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Real estate's new drama queens Add to ...

Ella Zetser is an evangelist when it comes to the "staging" of houses for sale. She can list client after client where staging not only helped sell a house or condo in record time but well above the asking price.

"I had one client where I even got $250,000 over the asking price," she says. "They listed at $1,995,000 and thought they might get $2,025,000. After we did our work it went for $2,250,000.

"In another situation the client listed at $489,000, and within a week of the first open house, they got two offers, both above $500,000 and the house sold for $532,000."

What's staging? It's a fast-growing industry in major real-estate markets. A staging company turns your home into a well-thought-out set for the drama of selling a house. The company takes charge of what needs doing in terms of repairs and repainting, then temporarily redecorate your house so when prospective buyers walk through the door, they see something that looks like it's from the glossy pages of Better Homes and Gardens magazine.

Judging by the 300 or so homes she does a year - about 40 per cent are now condos - sellers who hire her company can expect to get offers that average 14 per cent above list prices, Ms. Zetser says.

The cost? Anywhere from 0.5 to 1.5 per cent of the selling price, she adds.

Her favourite strategy is to work with the listing agent and seller to first decide how a home will be staged - then to hold an open house. Prospective buyers are told that bids will be accepted for a week but not shared with any of the bidders and at the end of that week the seller will choose the one they like best.

"What that means is that people putting in a bid will go higher than the listing price if they really want the home," she says. "Especially in hot markets like this on in the GTA that bidding process can really drive the price up.

"What helps is that the house looks absolutely perfect. They can imagine themselves living there and indeed want to live there."

Do not confuse staging with decorating, says Christine Rae. She runs a training school for stagers - CPS International Training Academy - out of a St. Catharines, Ont., office. But CPS trains would-be stagers across Canada through its three-day seminars and has now expanded into California and Australia, and this May goes to Paris, says Ms. Rae.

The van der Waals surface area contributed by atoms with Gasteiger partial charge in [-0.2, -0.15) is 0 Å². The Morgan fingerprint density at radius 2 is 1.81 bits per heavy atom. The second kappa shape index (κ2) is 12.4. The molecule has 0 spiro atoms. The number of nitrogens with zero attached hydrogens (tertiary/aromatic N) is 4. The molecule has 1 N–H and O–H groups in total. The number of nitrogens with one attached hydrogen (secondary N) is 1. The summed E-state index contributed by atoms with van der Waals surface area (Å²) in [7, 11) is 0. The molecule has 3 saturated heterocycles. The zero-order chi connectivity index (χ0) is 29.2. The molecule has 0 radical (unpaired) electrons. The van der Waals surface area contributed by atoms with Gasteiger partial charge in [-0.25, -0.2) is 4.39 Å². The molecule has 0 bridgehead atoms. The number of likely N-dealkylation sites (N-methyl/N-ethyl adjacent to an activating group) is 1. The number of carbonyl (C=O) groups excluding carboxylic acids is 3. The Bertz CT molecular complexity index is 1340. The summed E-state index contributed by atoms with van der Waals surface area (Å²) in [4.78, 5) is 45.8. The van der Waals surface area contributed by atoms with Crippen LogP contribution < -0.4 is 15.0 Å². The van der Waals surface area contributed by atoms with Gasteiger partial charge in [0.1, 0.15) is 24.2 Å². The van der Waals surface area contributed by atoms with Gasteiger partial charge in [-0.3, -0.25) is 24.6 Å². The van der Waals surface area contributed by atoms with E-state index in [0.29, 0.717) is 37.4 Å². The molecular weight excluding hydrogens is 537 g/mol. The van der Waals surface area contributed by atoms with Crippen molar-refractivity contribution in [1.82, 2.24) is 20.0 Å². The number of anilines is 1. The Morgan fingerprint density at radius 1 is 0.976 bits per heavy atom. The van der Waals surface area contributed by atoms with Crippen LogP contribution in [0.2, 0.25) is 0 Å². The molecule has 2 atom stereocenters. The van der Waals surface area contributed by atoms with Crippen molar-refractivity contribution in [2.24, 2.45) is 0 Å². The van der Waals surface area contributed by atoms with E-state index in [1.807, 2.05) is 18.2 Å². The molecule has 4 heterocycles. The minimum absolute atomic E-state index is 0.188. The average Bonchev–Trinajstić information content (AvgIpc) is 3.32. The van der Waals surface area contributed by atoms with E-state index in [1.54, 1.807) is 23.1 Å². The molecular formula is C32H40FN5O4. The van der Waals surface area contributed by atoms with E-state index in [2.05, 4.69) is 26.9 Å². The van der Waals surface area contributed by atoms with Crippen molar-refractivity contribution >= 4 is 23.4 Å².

"Staging is really a form of visual marketing," she says. "The goal is to get the best possible price in the shortest time and that means showing any home to its best advantage. It is theatre, not home decorating."

She also says that surveys show 67 per cent of would-be buyers want a home that is move-in ready.

"Men especially do not want a house where they will immediately need to do a lot of work," she adds.

As a result, great stagers pay attention to every detail. Typically, they meet with the client, do a walk-through of the house and compile a list of work that needs doing such as repairs, repainting or thorough cleaning. The next step is likely moving out some furniture and in some cases moving in showy rental pieces to replace some of it.

"In staging, less is always more," she says. "We almost always find people have too much furniture and it takes away from the effect we want to achieve."

Some homes may require extensive work; others just need some fine-tuning.

"With that $2,250,000 deal, it was a matter of bringing in things like art for the walls, accessories like pillows for the furniture and eye-catching decorative pieces," Ms. Zetser says. "In fact, the split between doing lots of work and little work runs about 50-50."

How does one pick a stager? Start with recommendations from relatives and friends. Ask your real-estate agent or broker. Stagers generally work hand-in-hand with agents. Ms. Zetser has 3,000 on her mailing list but works regularly with about 100 of them, she says.

Once you have a few names, visit the company websites, both women suggest. Look for before-and-after pictures but make sure they are not just stock photos. You want real client pictures. You might also ask for references and arrange to visit a job in progress - a home that has been staged and is ready for that crucial open house.

"Interview each candidate, and if they are unsure, or if they take time getting back to you with answers to your questions, they are not the stager you need," Ms. Zetser says. "Just remember a lot of extra money from the sale of your home is likely riding on making the right choice."

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